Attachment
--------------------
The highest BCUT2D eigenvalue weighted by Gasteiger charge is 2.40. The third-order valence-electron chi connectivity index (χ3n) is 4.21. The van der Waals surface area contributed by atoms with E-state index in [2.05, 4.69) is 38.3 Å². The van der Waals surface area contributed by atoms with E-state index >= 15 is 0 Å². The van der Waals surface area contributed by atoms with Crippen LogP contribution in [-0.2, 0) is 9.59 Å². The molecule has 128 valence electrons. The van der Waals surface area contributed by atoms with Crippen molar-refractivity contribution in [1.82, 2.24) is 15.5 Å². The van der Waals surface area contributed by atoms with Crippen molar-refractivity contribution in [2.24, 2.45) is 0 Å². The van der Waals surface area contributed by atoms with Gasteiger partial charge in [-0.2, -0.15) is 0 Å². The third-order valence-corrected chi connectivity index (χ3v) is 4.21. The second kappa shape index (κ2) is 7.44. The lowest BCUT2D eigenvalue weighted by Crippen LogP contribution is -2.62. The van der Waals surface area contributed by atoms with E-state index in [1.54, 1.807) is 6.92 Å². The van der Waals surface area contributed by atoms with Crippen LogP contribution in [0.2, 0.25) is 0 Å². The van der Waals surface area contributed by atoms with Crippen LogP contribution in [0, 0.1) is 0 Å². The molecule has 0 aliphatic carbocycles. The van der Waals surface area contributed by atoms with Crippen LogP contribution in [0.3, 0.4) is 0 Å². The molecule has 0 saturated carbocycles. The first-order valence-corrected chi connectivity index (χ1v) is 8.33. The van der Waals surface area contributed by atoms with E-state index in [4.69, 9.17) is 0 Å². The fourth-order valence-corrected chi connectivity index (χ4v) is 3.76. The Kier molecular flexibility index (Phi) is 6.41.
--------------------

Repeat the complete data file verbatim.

The highest BCUT2D eigenvalue weighted by Gasteiger charge is 2.40. The third-order valence-electron chi connectivity index (χ3n) is 4.21. The van der Waals surface area contributed by atoms with E-state index in [2.05, 4.69) is 38.3 Å². The van der Waals surface area contributed by atoms with E-state index >= 15 is 0 Å². The van der Waals surface area contributed by atoms with Crippen LogP contribution in [-0.2, 0) is 9.59 Å². The molecule has 128 valence electrons. The van der Waals surface area contributed by atoms with Crippen molar-refractivity contribution in [1.82, 2.24) is 15.5 Å². The van der Waals surface area contributed by atoms with Crippen molar-refractivity contribution in [2.24, 2.45) is 0 Å². The van der Waals surface area contributed by atoms with Gasteiger partial charge in [-0.2, -0.15) is 0 Å². The third-order valence-corrected chi connectivity index (χ3v) is 4.21. The second kappa shape index (κ2) is 7.44. The lowest BCUT2D eigenvalue weighted by Crippen LogP contribution is -2.62. The van der Waals surface area contributed by atoms with E-state index in [1.54, 1.807) is 6.92 Å². The van der Waals surface area contributed by atoms with Crippen LogP contribution in [0.2, 0.25) is 0 Å². The van der Waals surface area contributed by atoms with Crippen LogP contribution in [0, 0.1) is 0 Å². The molecule has 0 aliphatic carbocycles. The van der Waals surface area contributed by atoms with Crippen LogP contribution in [0.3, 0.4) is 0 Å². The molecule has 0 saturated carbocycles. The first-order valence-corrected chi connectivity index (χ1v) is 8.33. The van der Waals surface area contributed by atoms with E-state index in [4.69, 9.17) is 0 Å². The fourth-order valence-corrected chi connectivity index (χ4v) is 3.76. The Kier molecular flexibility index (Phi) is 6.41.